Re: [rtcweb] Confirmation of consensus on audio codecs

Jean-Marc Valin <jmvalin@mozilla.com> Wed, 29 August 2012 13:11 UTC

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Date: Wed, 29 Aug 2012 09:10:57 -0400
From: Jean-Marc Valin <jmvalin@mozilla.com>
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Subject: Re: [rtcweb] Confirmation of consensus on audio codecs
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On 08/29/2012 05:51 AM, Stefan Hakansson LK wrote:
> the info above goes a long way in answering my questions, thanks.
> I don't know the exact rules for IPR statements so I would like to
> double check: the fact that the RFC only defines the decoder, does
> that mean that there can be IPRs known by people in the codec WG
> that are not declared since they would apply to the encoder only
> (then there is the risk of IPRs held by those who have not
> participated in codec WG)?

The RFC includes and describes both the encoder and the decoder. What
I was saying is that only the decoder was described normatively, while
the encoder was allowed to change. So the IPR rules apply to both the
encoder and the decoder.

> Another question I had was if Opus is atomic, or if you can
> implement different profiles, and if so what parts should be MTI
> for rtcweb (and should the profile that is MTI be the same
> regardless of the device type - there has been issues raised
> regarding complexity?).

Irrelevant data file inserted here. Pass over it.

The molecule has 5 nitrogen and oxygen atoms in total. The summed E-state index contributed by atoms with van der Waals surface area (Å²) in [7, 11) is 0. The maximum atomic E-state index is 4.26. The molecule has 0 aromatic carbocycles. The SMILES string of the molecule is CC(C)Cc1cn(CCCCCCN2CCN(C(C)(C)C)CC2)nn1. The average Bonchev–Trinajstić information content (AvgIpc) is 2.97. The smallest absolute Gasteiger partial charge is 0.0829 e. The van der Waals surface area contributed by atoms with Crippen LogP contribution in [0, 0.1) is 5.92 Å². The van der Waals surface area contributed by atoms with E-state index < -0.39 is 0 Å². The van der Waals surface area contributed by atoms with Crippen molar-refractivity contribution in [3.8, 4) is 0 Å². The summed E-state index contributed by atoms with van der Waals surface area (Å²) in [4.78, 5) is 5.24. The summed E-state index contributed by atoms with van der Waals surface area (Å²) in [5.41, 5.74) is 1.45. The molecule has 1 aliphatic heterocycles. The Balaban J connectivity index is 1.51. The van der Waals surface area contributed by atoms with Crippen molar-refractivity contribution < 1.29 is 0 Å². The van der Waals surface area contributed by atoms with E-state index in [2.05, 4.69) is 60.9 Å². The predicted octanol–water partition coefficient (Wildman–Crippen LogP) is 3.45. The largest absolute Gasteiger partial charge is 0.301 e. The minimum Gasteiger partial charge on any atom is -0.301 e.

Opus does not have profiles. That's what ensures that any Opus
bitstream can be decoded by any compliant decoder. And that can happen
*before* the decoder has even seen the SDP.

> That is great, but sort of underlines that there would be no harm
> in delaying the decision until there are experiences made from real
> world use - 'cause it would not be that long till that experience
> has been made (Markus also brought up the IPR status as a reason
> for waiting - I have no idea how long it would take to know more
> about that).

As Harald is pointing out, rtcweb implementations are going to ship
pretty soon. I don't see a reason to postpone decisions that can be
made now. Are you expecting *another* single, standardized,
royalty-free codec that operates over vast ranges of bitrates and
operating conditions, from narrowband speech to stereo music, all with
low delay, coming out in the next year? If not, what are you really
waiting for?

> As Paul suggested, I was referring to the lack of formal,
> controlled, characterization tests. That is how other SDOs do it. I
> don't think that is the only way to do it, but I think we should at
> least have either such tests conducted or experience from
> deployment and use (in a wide range of conditions and device types)
> before making it MTI.

Opus has had "ITU-style" testing on English (
http://www.opus-codec.org/comparison/GoogleTest1.pdf ) and Mandarin (
http://www.opus-codec.org/comparison/GoogleTest2.pdf ). And if you
don't trust Google on the tests I linked to, it's also been tested by
Nokia:
http://research.nokia.com/files/public/%5B16%5D_InterSpeech2011_Voice_Quality_Characterization_of_IETF_Opus_Codec.pdf

Now, unlike other SDOs, the testing did not stop there. ITU-T codecs
generally end up being testing with something in the order of tens of
minutes worth of audio. In *addition* to that kind of testing, Opus
also had automated testing with hundreds of years worth of audio. If
anything, I think other SDOs should learn something here.

	Jean-Marc

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